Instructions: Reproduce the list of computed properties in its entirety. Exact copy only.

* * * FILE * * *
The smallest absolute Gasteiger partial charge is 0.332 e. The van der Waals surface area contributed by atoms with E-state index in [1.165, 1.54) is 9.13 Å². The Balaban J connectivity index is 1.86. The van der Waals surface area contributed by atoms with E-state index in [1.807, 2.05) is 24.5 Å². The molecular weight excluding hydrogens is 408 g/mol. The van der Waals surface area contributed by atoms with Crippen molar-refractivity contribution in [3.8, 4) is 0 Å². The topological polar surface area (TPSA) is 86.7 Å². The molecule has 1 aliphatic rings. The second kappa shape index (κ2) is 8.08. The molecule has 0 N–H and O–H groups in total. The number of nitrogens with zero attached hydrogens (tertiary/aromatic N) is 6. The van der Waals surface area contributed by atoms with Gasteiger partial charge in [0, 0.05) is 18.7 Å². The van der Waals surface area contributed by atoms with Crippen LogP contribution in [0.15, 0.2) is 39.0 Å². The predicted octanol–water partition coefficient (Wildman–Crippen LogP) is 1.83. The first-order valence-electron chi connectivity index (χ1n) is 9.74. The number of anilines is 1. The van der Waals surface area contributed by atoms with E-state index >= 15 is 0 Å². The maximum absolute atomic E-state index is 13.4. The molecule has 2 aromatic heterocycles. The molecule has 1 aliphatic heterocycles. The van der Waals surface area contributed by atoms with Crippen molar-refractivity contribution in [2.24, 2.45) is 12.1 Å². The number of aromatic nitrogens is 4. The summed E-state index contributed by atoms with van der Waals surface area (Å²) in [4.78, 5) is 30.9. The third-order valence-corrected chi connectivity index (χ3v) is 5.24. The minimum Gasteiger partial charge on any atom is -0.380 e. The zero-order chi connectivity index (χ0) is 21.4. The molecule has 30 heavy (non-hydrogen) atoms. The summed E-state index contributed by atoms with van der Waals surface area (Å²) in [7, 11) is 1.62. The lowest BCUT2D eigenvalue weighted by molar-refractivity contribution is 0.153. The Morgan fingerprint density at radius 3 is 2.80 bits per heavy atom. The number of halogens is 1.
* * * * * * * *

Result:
The smallest absolute Gasteiger partial charge is 0.332 e. The van der Waals surface area contributed by atoms with E-state index in [1.165, 1.54) is 9.13 Å². The Balaban J connectivity index is 1.86. The van der Waals surface area contributed by atoms with E-state index in [1.807, 2.05) is 24.5 Å². The molecular weight excluding hydrogens is 408 g/mol. The van der Waals surface area contributed by atoms with Crippen molar-refractivity contribution in [3.8, 4) is 0 Å². The topological polar surface area (TPSA) is 86.7 Å². The molecule has 1 aliphatic rings. The second kappa shape index (κ2) is 8.08. The molecule has 0 N–H and O–H groups in total. The number of nitrogens with zero attached hydrogens (tertiary/aromatic N) is 6. The van der Waals surface area contributed by atoms with Gasteiger partial charge in [0, 0.05) is 18.7 Å². The van der Waals surface area contributed by atoms with Crippen LogP contribution in [0.15, 0.2) is 39.0 Å². The predicted octanol–water partition coefficient (Wildman–Crippen LogP) is 1.83. The first-order valence-electron chi connectivity index (χ1n) is 9.74. The number of anilines is 1. The van der Waals surface area contributed by atoms with E-state index >= 15 is 0 Å². The maximum absolute atomic E-state index is 13.4. The molecule has 2 aromatic heterocycles. The molecule has 1 aliphatic heterocycles. The van der Waals surface area contributed by atoms with Crippen molar-refractivity contribution in [2.24, 2.45) is 12.1 Å². The number of aromatic nitrogens is 4. The summed E-state index contributed by atoms with van der Waals surface area (Å²) in [4.78, 5) is 30.9. The third-order valence-corrected chi connectivity index (χ3v) is 5.24. The minimum Gasteiger partial charge on any atom is -0.380 e. The zero-order chi connectivity index (χ0) is 21.4. The molecule has 30 heavy (non-hydrogen) atoms. The summed E-state index contributed by atoms with van der Waals surface area (Å²) in [7, 11) is 1.62. The lowest BCUT2D eigenvalue weighted by molar-refractivity contribution is 0.153. The Morgan fingerprint density at radius 3 is 2.80 bits per heavy atom. The number of halogens is 1.